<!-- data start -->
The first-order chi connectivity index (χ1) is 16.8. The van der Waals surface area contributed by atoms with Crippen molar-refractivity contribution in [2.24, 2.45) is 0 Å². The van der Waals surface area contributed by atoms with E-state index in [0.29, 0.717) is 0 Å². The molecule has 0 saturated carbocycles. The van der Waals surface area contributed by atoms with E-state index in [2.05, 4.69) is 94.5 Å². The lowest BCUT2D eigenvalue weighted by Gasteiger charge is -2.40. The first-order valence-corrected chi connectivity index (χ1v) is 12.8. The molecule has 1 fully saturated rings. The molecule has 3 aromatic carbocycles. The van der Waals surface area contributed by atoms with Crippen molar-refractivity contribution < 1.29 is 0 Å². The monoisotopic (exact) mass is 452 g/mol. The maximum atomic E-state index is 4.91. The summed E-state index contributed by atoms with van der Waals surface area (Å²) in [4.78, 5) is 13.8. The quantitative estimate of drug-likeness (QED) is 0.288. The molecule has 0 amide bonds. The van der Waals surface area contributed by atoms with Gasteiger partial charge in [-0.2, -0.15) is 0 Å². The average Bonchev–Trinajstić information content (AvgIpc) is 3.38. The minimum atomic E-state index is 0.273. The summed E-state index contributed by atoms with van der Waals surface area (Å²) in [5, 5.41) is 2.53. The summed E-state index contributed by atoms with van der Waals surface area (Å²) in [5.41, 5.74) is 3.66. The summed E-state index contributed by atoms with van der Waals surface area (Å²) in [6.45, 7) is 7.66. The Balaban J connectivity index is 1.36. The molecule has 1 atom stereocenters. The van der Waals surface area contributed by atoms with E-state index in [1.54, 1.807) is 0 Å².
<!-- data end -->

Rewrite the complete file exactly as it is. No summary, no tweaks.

The first-order chi connectivity index (χ1) is 16.8. The van der Waals surface area contributed by atoms with Crippen molar-refractivity contribution in [2.24, 2.45) is 0 Å². The van der Waals surface area contributed by atoms with E-state index in [0.29, 0.717) is 0 Å². The molecule has 0 saturated carbocycles. The van der Waals surface area contributed by atoms with E-state index in [2.05, 4.69) is 94.5 Å². The lowest BCUT2D eigenvalue weighted by Gasteiger charge is -2.40. The first-order valence-corrected chi connectivity index (χ1v) is 12.8. The molecule has 1 fully saturated rings. The molecule has 3 aromatic carbocycles. The van der Waals surface area contributed by atoms with Crippen molar-refractivity contribution < 1.29 is 0 Å². The monoisotopic (exact) mass is 452 g/mol. The maximum atomic E-state index is 4.91. The summed E-state index contributed by atoms with van der Waals surface area (Å²) in [4.78, 5) is 13.8. The quantitative estimate of drug-likeness (QED) is 0.288. The molecule has 0 amide bonds. The van der Waals surface area contributed by atoms with Gasteiger partial charge in [-0.2, -0.15) is 0 Å². The average Bonchev–Trinajstić information content (AvgIpc) is 3.38. The minimum atomic E-state index is 0.273. The summed E-state index contributed by atoms with van der Waals surface area (Å²) in [5, 5.41) is 2.53. The summed E-state index contributed by atoms with van der Waals surface area (Å²) in [5.41, 5.74) is 3.66. The summed E-state index contributed by atoms with van der Waals surface area (Å²) in [6.45, 7) is 7.66. The Balaban J connectivity index is 1.36. The molecule has 1 atom stereocenters. The van der Waals surface area contributed by atoms with E-state index in [1.54, 1.807) is 0 Å².